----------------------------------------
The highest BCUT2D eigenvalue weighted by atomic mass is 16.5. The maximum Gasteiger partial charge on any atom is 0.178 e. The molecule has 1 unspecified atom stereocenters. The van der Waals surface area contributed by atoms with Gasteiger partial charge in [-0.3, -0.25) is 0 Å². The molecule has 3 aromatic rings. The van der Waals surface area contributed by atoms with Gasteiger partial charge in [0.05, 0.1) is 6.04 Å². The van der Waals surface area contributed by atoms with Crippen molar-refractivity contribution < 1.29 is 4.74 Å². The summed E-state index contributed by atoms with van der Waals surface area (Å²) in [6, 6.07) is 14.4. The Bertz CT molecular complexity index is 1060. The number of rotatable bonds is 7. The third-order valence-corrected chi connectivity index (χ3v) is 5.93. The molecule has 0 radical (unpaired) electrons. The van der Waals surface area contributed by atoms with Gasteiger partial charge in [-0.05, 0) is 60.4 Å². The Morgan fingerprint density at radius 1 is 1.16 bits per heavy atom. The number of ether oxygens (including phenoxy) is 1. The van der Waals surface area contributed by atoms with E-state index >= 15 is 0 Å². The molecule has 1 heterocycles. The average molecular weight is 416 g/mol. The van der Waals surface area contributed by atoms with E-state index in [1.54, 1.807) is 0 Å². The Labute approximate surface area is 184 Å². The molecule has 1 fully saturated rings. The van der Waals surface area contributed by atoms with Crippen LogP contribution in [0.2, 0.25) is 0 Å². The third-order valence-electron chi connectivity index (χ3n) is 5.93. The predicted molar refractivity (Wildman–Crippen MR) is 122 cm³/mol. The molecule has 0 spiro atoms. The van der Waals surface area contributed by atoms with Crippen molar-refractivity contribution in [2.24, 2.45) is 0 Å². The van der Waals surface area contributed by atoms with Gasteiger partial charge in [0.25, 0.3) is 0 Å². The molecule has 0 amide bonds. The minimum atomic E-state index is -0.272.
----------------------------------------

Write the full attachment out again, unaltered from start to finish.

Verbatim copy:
The highest BCUT2D eigenvalue weighted by atomic mass is 16.5. The maximum Gasteiger partial charge on any atom is 0.178 e. The molecule has 1 unspecified atom stereocenters. The van der Waals surface area contributed by atoms with Gasteiger partial charge in [-0.3, -0.25) is 0 Å². The molecule has 3 aromatic rings. The van der Waals surface area contributed by atoms with Gasteiger partial charge in [0.05, 0.1) is 6.04 Å². The van der Waals surface area contributed by atoms with Crippen molar-refractivity contribution < 1.29 is 4.74 Å². The summed E-state index contributed by atoms with van der Waals surface area (Å²) in [6, 6.07) is 14.4. The Bertz CT molecular complexity index is 1060. The number of rotatable bonds is 7. The third-order valence-corrected chi connectivity index (χ3v) is 5.93. The molecule has 0 radical (unpaired) electrons. The van der Waals surface area contributed by atoms with Gasteiger partial charge in [-0.05, 0) is 60.4 Å². The Morgan fingerprint density at radius 1 is 1.16 bits per heavy atom. The number of ether oxygens (including phenoxy) is 1. The van der Waals surface area contributed by atoms with E-state index >= 15 is 0 Å². The molecule has 1 heterocycles. The average molecular weight is 416 g/mol. The van der Waals surface area contributed by atoms with E-state index in [1.54, 1.807) is 0 Å². The Labute approximate surface area is 184 Å². The molecule has 1 fully saturated rings. The van der Waals surface area contributed by atoms with Crippen LogP contribution in [0.2, 0.25) is 0 Å². The third-order valence-electron chi connectivity index (χ3n) is 5.93. The predicted molar refractivity (Wildman–Crippen MR) is 122 cm³/mol. The molecule has 0 spiro atoms. The van der Waals surface area contributed by atoms with Crippen molar-refractivity contribution in [2.24, 2.45) is 0 Å². The van der Waals surface area contributed by atoms with Gasteiger partial charge in [0.25, 0.3) is 0 Å². The molecule has 0 amide bonds. The minimum atomic E-state index is -0.272.